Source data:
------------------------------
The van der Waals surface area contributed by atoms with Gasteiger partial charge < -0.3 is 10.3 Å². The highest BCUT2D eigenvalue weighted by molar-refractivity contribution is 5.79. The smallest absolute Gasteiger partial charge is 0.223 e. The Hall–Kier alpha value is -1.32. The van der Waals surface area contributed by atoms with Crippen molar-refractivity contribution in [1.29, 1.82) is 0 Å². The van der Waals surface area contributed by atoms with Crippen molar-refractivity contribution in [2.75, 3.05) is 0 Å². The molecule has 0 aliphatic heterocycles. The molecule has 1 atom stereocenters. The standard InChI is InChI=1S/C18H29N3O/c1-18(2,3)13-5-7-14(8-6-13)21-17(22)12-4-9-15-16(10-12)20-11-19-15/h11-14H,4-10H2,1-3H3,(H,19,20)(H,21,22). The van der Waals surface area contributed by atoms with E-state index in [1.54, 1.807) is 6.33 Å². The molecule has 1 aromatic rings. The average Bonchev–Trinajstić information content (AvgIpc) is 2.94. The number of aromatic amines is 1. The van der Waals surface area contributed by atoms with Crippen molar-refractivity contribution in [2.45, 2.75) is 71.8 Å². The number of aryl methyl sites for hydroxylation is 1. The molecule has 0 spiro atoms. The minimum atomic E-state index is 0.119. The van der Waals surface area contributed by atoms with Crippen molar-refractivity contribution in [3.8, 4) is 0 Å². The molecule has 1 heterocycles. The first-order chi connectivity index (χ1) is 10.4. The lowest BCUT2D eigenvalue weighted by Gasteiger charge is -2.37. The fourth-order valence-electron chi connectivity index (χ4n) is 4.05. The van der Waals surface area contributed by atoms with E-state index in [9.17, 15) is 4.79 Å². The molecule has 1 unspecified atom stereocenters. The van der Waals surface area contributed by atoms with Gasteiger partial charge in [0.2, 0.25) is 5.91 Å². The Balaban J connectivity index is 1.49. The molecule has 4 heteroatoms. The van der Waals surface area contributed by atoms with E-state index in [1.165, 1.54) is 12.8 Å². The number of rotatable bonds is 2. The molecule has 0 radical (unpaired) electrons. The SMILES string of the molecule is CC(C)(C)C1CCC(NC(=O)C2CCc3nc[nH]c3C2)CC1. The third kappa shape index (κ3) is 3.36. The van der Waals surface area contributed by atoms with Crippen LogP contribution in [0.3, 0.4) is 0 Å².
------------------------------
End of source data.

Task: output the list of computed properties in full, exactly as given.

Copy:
The van der Waals surface area contributed by atoms with Gasteiger partial charge < -0.3 is 10.3 Å². The highest BCUT2D eigenvalue weighted by molar-refractivity contribution is 5.79. The smallest absolute Gasteiger partial charge is 0.223 e. The Hall–Kier alpha value is -1.32. The van der Waals surface area contributed by atoms with Crippen molar-refractivity contribution in [1.29, 1.82) is 0 Å². The van der Waals surface area contributed by atoms with Crippen molar-refractivity contribution in [2.75, 3.05) is 0 Å². The molecule has 0 aliphatic heterocycles. The molecule has 1 atom stereocenters. The standard InChI is InChI=1S/C18H29N3O/c1-18(2,3)13-5-7-14(8-6-13)21-17(22)12-4-9-15-16(10-12)20-11-19-15/h11-14H,4-10H2,1-3H3,(H,19,20)(H,21,22). The van der Waals surface area contributed by atoms with E-state index in [1.54, 1.807) is 6.33 Å². The molecule has 1 aromatic rings. The average Bonchev–Trinajstić information content (AvgIpc) is 2.94. The number of aromatic amines is 1. The van der Waals surface area contributed by atoms with Crippen molar-refractivity contribution in [2.45, 2.75) is 71.8 Å². The number of aryl methyl sites for hydroxylation is 1. The molecule has 0 spiro atoms. The minimum atomic E-state index is 0.119. The van der Waals surface area contributed by atoms with Crippen molar-refractivity contribution in [3.8, 4) is 0 Å². The molecule has 1 heterocycles. The first-order chi connectivity index (χ1) is 10.4. The lowest BCUT2D eigenvalue weighted by Gasteiger charge is -2.37. The fourth-order valence-electron chi connectivity index (χ4n) is 4.05. The van der Waals surface area contributed by atoms with E-state index in [9.17, 15) is 4.79 Å². The molecule has 1 unspecified atom stereocenters. The van der Waals surface area contributed by atoms with Gasteiger partial charge in [0.2, 0.25) is 5.91 Å². The Balaban J connectivity index is 1.49. The molecule has 4 heteroatoms. The van der Waals surface area contributed by atoms with E-state index in [1.165, 1.54) is 12.8 Å². The number of rotatable bonds is 2. The molecule has 0 radical (unpaired) electrons. The SMILES string of the molecule is CC(C)(C)C1CCC(NC(=O)C2CCc3nc[nH]c3C2)CC1. The third kappa shape index (κ3) is 3.36. The van der Waals surface area contributed by atoms with Crippen LogP contribution in [0.3, 0.4) is 0 Å².